Most personal computers have a version of the operating system Windows, from Microsoft, installed on their hard disks. There are alternative operating systems, such as Apple Mac OS X, however it needs special computers only sold by Apple. Another alternative is various free clones of the operating system UNIX, which was created in the beginning of the 1970's. There are different versions of BSD UNIX which are built from a UNIX kernel. The most popular alternative to MS Windows is the operating system GNU/Linux. It is built on the operating system kernel Linux which is a UNIX clone and was initially developed by Linus Torvalds. The first version of Linux was released to the world in 1991. Other software surrounding the Linux kernel is usually GNU based and free.

The Linux kernel

The Linux kernel is a fully featured UNIX clone which uses modern operating system techniques. The Linux kernel is tailored to a large number of architectures such as 32 bits x86 based PCs, Sun Sparc and UltraSPARC, Motorola 68000, PowerPC, ARM, IBM S/390, MIPS, HP PA-RISC, Intel IA-64, AMD x86-64 and more. The source code of the Linux kernel is freely available according to the GNU General Public License ("GNU GPL").

Linux distributions

A number of different companies and organisations assemble distributions of the Linux kernel and other programs included in the operating system such as application programs. Some of these companies and organisations also develop different software. Examples of distributions are Redhat, Suse, Mandrake, Fedora, Slackware and Debian. Some companies charge for their work of putting together the distribution.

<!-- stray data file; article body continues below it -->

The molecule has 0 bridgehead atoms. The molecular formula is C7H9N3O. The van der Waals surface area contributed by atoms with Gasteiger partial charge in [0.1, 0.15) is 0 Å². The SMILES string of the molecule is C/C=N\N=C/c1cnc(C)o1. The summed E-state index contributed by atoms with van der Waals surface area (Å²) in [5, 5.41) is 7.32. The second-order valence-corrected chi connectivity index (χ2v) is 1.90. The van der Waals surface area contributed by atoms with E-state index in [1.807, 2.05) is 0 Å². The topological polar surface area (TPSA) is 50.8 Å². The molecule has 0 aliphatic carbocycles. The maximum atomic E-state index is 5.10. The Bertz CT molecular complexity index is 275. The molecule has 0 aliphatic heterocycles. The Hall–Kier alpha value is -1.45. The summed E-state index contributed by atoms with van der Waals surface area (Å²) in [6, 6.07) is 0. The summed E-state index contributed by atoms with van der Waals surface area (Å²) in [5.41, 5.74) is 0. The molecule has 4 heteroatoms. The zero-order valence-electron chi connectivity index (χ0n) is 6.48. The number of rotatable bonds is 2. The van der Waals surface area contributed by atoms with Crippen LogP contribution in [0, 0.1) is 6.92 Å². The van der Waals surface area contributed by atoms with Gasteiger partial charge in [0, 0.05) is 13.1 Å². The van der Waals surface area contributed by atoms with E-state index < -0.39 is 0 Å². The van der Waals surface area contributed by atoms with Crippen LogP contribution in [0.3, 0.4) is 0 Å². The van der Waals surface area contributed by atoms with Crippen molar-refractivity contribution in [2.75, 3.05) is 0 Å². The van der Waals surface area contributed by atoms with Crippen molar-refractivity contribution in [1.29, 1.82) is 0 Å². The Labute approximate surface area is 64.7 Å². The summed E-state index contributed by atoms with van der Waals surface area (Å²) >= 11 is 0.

Debian GNU/Linux

Debian GNU/Linux is a non-commercial distribution of the operating system kernel Linux and software, mainly from the GNU project. About 1000 unpaid developers stand behind the distribution of Debian GNU/Linux. Of course there are many more developers who work with the free GNU and other software that is supplied by the Debian distributionen]. Currently DSV uses version 6.0 of Debian GNU/Linux, commonly referred to as "squeeze".

DSV's GNU/Linux environment

DSV's personal computers in the computer rooms have two operating systems, Microsoft Windows and Linux Mint which is a dervate of Debian GNU/Linux. When booting up the computer you can choose which operating system you want to use (dual boot). If you choose Linux as operating system the Linux kernel will load and a graphical X bsaed window will be displayed on the screen, along with a login window (GDM). There you enter your user name and Kerberos password to start the graphical desktop environment.

Desktop environment

UNIX has existed as an operating system since 1969. In the beginning all work was done with text based commands and a command shell against the UNIX kernel. Nowadays there are also graphical desktop environments that are similiar to and even surpass MS Windows' graphical environment. Contrary to Windows, in GNU/LInux the user can choose between different desktop environments or simply window managers. For Linux computers the desktop environment GNOME is default and the one which we recommend. If you however are used to another environment such as KDE, FLuxbox, Windowmaker or others you are free to choose from them.


The Debian GNU/Linux distribution contains about 8700 different packages with software. In DSV's environment there are abut 1600 Debian packages installed. There is for example software for text editing, software development, graphics, Office-clones, web browsers, e-mail clients, database management and more. Se this webpage.

The GNU/Linux server triton

It is possible to connect to DSV's GNU/Linux server from home. You can connect in text-only mode with a SSH client. If you have an X server running on your computer you can execute graphical software on triton and have it displayed locally. Se more on DSV's web pages about Linux.

Web links with more information